Indie Game Radar: Blue Revolver


I am not a major shoot-em-up player. I would even go as far as to admit I dislike bullet hell games. Too often I come upon a game that has a really cool box art, only to find it’s a shmup with almost no full-blown representation of the florid art on its cover. I mostly look past the sea of these games that have become a bit more prominent in the indie scene these days (shmups have probably always been a staple of indie PC games). But I gotta say, a handful have caught my attention despite all this. One such game that’s on the way is Blue Revolver.

To me, it basically feels like a Capcom arcade game. The developers say it’s inspired by games from CAVE and Eighting, but I’ve yet to play any of CAVE’s games and the only thing I’ve played from Eighting is Bloody Roar. I guess we can go with just “arcade game” for the description here. The point is, for their first shmup, the team behind Blue Revolver has put together something that feels fast and frantic with weapons that feel suitably satisfying.

The game is your basic balance between a fast normal weapon and a slow-moving beam as you scroll up a vertical top-down screen, but there’s a scoring system to set it apart. You have a limited special weapon too that racks up extra points once you max out a kill multiplier. Like I said, I’m not too experienced with shmups so I’m still working out how to not suck, but it definitely feels like something that takes skill in not only dodging the bullet hell, but rationing special ammo. (which you refill with pickups some enemies drop).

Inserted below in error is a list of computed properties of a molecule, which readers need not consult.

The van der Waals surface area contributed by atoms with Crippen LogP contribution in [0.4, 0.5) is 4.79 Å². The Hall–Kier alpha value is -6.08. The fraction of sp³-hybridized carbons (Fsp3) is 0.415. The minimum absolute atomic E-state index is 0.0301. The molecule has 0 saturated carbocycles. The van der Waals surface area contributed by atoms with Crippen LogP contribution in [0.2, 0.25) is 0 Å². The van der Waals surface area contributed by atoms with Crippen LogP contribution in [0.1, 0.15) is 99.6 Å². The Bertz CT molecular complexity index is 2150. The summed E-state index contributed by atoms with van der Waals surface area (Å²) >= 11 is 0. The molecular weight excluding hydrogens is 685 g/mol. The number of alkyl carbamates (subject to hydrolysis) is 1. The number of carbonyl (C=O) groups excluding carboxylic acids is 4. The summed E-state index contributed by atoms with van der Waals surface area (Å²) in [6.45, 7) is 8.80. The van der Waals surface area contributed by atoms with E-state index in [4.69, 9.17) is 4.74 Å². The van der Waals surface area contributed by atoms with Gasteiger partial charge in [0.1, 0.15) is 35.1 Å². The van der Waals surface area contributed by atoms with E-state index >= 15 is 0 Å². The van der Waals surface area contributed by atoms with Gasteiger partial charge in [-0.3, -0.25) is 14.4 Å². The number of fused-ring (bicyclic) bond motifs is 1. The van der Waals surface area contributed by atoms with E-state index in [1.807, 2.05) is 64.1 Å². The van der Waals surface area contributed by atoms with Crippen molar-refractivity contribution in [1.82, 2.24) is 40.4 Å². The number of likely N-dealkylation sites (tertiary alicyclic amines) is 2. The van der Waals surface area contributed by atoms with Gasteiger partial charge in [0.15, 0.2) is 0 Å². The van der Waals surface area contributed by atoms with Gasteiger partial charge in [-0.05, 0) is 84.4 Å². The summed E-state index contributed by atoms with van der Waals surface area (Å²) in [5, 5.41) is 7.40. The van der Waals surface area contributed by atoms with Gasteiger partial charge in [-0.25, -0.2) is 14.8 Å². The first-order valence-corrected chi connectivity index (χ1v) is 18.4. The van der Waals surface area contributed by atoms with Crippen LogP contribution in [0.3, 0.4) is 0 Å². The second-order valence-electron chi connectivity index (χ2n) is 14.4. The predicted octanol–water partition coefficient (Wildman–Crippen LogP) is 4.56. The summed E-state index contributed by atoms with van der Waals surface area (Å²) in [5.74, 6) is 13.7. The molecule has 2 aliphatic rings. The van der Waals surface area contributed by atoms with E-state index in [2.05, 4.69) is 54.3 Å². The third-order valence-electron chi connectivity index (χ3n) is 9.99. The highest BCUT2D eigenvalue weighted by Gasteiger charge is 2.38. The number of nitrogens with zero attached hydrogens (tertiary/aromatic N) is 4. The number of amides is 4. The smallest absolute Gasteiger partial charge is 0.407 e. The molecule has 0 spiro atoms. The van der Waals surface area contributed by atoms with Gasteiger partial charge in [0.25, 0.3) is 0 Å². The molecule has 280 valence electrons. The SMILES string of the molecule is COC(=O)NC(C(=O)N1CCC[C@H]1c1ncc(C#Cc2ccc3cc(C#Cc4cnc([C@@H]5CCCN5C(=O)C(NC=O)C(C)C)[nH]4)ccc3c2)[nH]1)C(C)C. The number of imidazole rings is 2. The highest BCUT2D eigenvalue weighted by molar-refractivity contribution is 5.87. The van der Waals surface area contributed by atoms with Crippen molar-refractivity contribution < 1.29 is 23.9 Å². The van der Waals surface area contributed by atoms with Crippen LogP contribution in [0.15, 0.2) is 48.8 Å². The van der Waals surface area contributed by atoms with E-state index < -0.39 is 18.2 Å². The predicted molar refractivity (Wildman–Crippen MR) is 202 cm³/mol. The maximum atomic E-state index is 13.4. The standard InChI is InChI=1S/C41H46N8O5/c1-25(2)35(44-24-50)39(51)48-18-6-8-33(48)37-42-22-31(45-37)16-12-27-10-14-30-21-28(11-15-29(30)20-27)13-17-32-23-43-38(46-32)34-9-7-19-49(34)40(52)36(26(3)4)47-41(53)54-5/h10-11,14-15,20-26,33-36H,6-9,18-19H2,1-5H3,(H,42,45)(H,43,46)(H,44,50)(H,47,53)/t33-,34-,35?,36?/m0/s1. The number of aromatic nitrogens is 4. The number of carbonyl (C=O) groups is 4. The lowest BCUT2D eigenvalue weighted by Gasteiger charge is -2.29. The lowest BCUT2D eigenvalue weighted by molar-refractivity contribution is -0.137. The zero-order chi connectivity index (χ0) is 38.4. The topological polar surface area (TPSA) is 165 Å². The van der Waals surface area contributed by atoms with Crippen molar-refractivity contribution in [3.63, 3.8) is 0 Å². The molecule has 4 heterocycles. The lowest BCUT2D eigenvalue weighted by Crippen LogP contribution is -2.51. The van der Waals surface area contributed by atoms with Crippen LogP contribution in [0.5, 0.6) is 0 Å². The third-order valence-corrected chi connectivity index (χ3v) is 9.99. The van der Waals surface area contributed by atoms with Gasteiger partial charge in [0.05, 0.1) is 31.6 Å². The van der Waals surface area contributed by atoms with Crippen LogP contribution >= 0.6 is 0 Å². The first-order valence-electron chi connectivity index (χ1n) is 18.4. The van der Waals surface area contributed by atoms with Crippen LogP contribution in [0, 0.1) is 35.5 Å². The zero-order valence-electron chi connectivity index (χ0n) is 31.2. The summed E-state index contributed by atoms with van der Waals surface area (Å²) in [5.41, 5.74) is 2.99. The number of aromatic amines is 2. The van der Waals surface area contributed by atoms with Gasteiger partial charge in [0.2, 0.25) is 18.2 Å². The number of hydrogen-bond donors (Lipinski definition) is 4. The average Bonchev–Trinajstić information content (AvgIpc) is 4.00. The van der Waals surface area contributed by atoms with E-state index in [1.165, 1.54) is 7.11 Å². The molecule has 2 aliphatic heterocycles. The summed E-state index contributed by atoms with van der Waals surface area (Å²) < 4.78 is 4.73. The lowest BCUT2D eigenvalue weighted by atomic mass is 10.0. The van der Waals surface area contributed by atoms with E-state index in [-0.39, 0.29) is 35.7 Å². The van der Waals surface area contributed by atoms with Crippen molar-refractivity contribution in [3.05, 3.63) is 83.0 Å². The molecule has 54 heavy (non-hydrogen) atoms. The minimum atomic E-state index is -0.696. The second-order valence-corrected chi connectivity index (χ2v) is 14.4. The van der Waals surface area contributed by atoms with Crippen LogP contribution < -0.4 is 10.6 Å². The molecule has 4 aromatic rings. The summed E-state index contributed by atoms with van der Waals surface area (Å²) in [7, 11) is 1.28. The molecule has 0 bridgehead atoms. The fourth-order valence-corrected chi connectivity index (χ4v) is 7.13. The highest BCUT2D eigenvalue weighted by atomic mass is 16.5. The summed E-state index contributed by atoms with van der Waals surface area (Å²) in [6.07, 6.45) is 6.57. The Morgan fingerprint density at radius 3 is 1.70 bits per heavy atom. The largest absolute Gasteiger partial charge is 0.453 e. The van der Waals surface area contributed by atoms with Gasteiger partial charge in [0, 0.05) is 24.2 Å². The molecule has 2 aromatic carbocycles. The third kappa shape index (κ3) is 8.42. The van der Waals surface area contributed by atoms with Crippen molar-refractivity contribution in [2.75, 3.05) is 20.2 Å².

What first drew me to Blue Revolver is honestly how it looks. The main artist, “woof,” seems to be an extremely talented guy who lends a style to the team’s games that reminds me a little bit of the look Toru Nakayama brought to the Mega Man Zero series. There’s color everywhere in Blue Revolver, and its pixels even remind me of Game Boy Advance games.

The full game promises five levels with a higher difficulty mode, a daily challenge mode, post-game analysis to go beyond the replay and scoreboard, and a novice mode for people like me.

See when it comes to shmups almost all my experience is with Taito’s Darius series. From my point of view it looks like the kind of shmup that caught on these days is the top-down vertical screen bullet hell game, but my preference is for side scrollers. I always thought about messing with Gradius and R-Type but never found the time and can’t figure out which editions of the games to get. Another difference I noticed is the shmups I was all about deal heavily in powerups, which I don’t see a whole lot in today’s bullet hell games. I’m probably gonna have to read a guide from some shmup expert to look deeper on this.

Anyway, Blue Revolver seems like a great first-attempt at an arcade shooter for a team that includes a stand-out artist. Its current release window is this summer but you know how these games always slip. I’m probably gonna try out the team’s other games too.


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